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Galerie Maximillian celebrates 25 years in Aspen

Anna Stonehouse
Courtesy of Galerie Maximillian
Galerie Maximillian founder and owner Albert Sanford stands among artworks in the gallery located in downtown Aspen. Sanford opened the gallery in June of 1997 and celebrated the silver anniversary with a festive bash in late December of 2022.

As canine greeter Lucy let out a bark in Aspen’s Galerie Maximillian, gallery owner and founder Albert Sanford was focused on the now and on what’s next more than he was thinking about history.

“I don't think too much about the past,” Sanford said in an interview in the gallery in early December, surrounded by artworks by artists like Pablo Picasso and Joan Miro, Marc Chagall and Henri Matisse. “I try to stay very present and focused on the future.”

But he has plenty of reason to be reflecting on the past, too. Galerie Maximillan celebrated its silver anniversary with a festive bash last week in a buzzing room filled with community members connected to Aspen’s fine art scene.

“It's just a little surreal to me to be in business that long anywhere, let alone Aspen, which can be a tough place to conduct business,” Sanford said. “So I'm really proud of what we've accomplished in the last 25 years, I'm proud to be a part of this community. I moved here to be part of the community.”

The space has been home to works by 20th century European masters for as long as it’s been home base to canine ambassadors. Lucy and fellow pup Hank are the latest dogs-in-residence; Sanford named the gallery “Maximillian” after his Yorkshire terrier two and a half decades ago because he thought the name sounded prestigious enough to appeal to European fine art collectors.

The Picassos and Matisses in the gallery now aren’t such a stretch from Galerie Maximillian’s early days. Sanford moved to Aspen in 1997 with his wife Dorothy Wildman and opened the gallery that June with the help of longtime local (and, later, gallery director) Anne Chapman. (By way of disclosure, Chapman is married to Aspen Public Radio’s news director, Brent Gardner-Smith.)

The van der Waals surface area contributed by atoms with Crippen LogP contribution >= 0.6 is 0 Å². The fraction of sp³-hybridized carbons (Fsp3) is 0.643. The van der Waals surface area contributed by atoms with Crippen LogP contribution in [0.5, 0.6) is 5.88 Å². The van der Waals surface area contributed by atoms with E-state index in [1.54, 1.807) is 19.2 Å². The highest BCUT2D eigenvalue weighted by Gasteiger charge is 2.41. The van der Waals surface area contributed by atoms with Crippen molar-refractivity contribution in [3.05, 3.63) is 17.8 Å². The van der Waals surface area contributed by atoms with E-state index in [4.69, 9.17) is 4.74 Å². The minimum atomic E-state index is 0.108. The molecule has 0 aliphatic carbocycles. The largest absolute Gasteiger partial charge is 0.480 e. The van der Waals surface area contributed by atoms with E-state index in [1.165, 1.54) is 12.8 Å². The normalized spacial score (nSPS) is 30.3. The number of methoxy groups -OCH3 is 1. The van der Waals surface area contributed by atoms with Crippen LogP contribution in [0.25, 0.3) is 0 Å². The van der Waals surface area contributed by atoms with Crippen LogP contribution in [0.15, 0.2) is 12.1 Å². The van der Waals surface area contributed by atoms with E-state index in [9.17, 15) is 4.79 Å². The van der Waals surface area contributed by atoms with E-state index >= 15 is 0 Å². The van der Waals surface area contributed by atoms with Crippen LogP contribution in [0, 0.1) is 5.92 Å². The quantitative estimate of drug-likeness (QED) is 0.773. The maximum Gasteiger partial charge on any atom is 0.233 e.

Around 2004, the focus shifted to the “YBAs,” young British artists like Damien Hirst and Paul Morrisson. Now, modern American artists like Andy Warhol are in the collection too.

Sanford, who asserts that he is “first and foremost a collector, and secondly, a dealer,” said the gallery is a reflection of his own tastes and how they’ve changed. But he has also seen shifts in the clientele, and in the art world at large.

“We've gotten into some of the new voices in contemporary art, the diverse voices or new voices, which are artists of color, female artists,” he said. “Those two areas have exploded in the last five to 10 years.”

Those new voices include artists like Nina Chanel Abney, Charles Gaines and Rashid Johnson, who designed the art that appears on this season’s Aspen Snowmass lift tickets and passes.

“Galleries are now seeking more and more diverse voices in their program,” Sanford said. “I've always grown up in this environment of, ‘Well, you can't sell it if you don't show it.’ So if you show it, it must be worth acquiring, because why would this gallery in the middle of Aspen, Colorado, one of the most desirable locations in the world, why would they show that if it wasn't important or relevant, or something that people wanted to buy?”

Galerie Maximillian isn’t the only show in town for contemporary art. Galleries appear on nearly every block of Aspen’s downtown core, and in recent years, Aspen has seen an influx of dealers with international cachet like Sotheby’s, Christie’s and Almine Rech.

“I think that Aspen has always been, as we know, this sort of curious melting pot of nature, outdoor activities, culture, of intellectual pursuit, the Institute, and I think that the commercial art scene has sort of existed within that, but also kind of on the periphery of that,” Sanford said.

Sanford sees the commercial art scene as part of Aspen’s retail and shopping fabric more than it is woven into the creative community so often mentioned in the same breath with the “mind, body and spirit” of the Aspen Idea.

“It doesn't really operate in harmony with those institutions,” Sanford said. “For the most part, I think it just does its own thing.”

Sanford recognizes, too, that dealing in Picasso and Matisse is a different ball game than selling work by names that might be more familiar on the local scene.

But Sanford maintains there are opportunities to engage with the gallery even if you don’t have the budget for, say, a collection of eight original Warhol silkscreens.

“We have always believed that our main role as an art gallery is to educate people,” he said, and the light and bright space is meant to welcome people in, not intimidate them.

“We have amazing works, historical works,” Sanford said. At Galerie Maximillian, he gets to show them off.


Kaya Williams is the Edlis Neeson Arts and Culture Reporter at Aspen Public Radio, covering the vibrant creative and cultural scene in Aspen and the Roaring Fork Valley. She studied journalism and history at Boston University, where she also worked for WBUR, WGBH, The Boston Globe and her beloved college newspaper, The Daily Free Press. Williams joins the team after a stint at The Aspen Times, where she reported on Snowmass Village, education, mental health, food, the ski industry, arts and culture and other general assignment stories.